Sun for fire
Drought for water
Dust for air


For most of the history of photography, film was the most common imaging medium. Nowadays, due to the development of digital technology, this material has become much less used, but it has become even more valuable, more specific, and has moved from amateur use to semi or fully professional. Because of the tremendous decrease in demand and the increase in product prices, there is a great danger of the complete disappearance of film as photographic material.
On top of that film as material needs to be handled very carefully, it is very easy to scratch, incorrectly develop or print. I used this sensitivity of photographic material as an analogy for the sensitivity of the environmental balance. The three photographs presented represent three environmental problems of California through three different ways in which the elements of nature affect the photographic medium.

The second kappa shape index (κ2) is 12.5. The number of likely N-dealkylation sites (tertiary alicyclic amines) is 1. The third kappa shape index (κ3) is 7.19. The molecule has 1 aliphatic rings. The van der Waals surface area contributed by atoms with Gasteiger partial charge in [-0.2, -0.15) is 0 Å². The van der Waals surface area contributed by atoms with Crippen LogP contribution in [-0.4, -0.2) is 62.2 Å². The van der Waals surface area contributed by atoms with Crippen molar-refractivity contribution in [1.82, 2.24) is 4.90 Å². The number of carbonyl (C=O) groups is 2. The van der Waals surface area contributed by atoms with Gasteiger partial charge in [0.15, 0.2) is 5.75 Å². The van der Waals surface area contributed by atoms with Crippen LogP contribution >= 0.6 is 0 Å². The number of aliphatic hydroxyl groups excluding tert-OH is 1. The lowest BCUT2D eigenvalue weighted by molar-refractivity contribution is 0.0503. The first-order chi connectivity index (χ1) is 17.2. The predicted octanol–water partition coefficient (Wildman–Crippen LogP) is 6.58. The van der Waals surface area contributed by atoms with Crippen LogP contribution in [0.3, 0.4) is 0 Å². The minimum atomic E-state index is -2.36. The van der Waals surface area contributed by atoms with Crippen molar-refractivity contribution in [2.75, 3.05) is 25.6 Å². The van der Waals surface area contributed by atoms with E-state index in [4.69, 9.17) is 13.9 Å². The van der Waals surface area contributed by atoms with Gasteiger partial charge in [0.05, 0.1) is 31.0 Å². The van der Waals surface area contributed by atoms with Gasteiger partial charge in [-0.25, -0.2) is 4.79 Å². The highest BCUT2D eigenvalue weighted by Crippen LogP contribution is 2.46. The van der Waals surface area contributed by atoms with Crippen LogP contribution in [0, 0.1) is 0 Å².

Fire - a negative burned with a magnifying glass from approximately 10 am to 2 pm

Water - contact print made in a water bath with diminishing exposure times

Air - a negative left on a bridge over a highway for 48 hours